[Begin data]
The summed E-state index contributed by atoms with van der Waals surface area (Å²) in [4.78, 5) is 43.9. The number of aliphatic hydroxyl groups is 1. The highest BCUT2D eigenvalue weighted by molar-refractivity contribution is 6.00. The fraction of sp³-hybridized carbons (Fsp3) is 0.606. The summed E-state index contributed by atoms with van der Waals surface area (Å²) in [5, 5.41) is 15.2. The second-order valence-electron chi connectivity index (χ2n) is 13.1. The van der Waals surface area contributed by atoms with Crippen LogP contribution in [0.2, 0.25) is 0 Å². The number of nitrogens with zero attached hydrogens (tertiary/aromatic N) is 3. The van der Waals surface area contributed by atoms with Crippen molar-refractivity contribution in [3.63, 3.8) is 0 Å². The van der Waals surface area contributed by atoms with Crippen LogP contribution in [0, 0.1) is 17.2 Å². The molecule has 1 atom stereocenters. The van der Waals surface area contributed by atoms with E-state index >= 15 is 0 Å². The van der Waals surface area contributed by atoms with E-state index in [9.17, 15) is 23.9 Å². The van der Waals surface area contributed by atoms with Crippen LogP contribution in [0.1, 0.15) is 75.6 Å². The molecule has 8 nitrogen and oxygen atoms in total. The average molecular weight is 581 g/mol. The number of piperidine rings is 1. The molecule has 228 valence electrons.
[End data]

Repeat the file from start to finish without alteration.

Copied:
The summed E-state index contributed by atoms with van der Waals surface area (Å²) in [4.78, 5) is 43.9. The number of aliphatic hydroxyl groups is 1. The highest BCUT2D eigenvalue weighted by molar-refractivity contribution is 6.00. The fraction of sp³-hybridized carbons (Fsp3) is 0.606. The summed E-state index contributed by atoms with van der Waals surface area (Å²) in [5, 5.41) is 15.2. The second-order valence-electron chi connectivity index (χ2n) is 13.1. The van der Waals surface area contributed by atoms with Crippen LogP contribution in [0.2, 0.25) is 0 Å². The number of nitrogens with zero attached hydrogens (tertiary/aromatic N) is 3. The van der Waals surface area contributed by atoms with Crippen molar-refractivity contribution in [3.63, 3.8) is 0 Å². The van der Waals surface area contributed by atoms with Crippen LogP contribution in [0, 0.1) is 17.2 Å². The molecule has 1 atom stereocenters. The van der Waals surface area contributed by atoms with E-state index >= 15 is 0 Å². The van der Waals surface area contributed by atoms with E-state index in [9.17, 15) is 23.9 Å². The van der Waals surface area contributed by atoms with Crippen LogP contribution in [0.1, 0.15) is 75.6 Å². The molecule has 8 nitrogen and oxygen atoms in total. The average molecular weight is 581 g/mol. The number of piperidine rings is 1. The molecule has 228 valence electrons.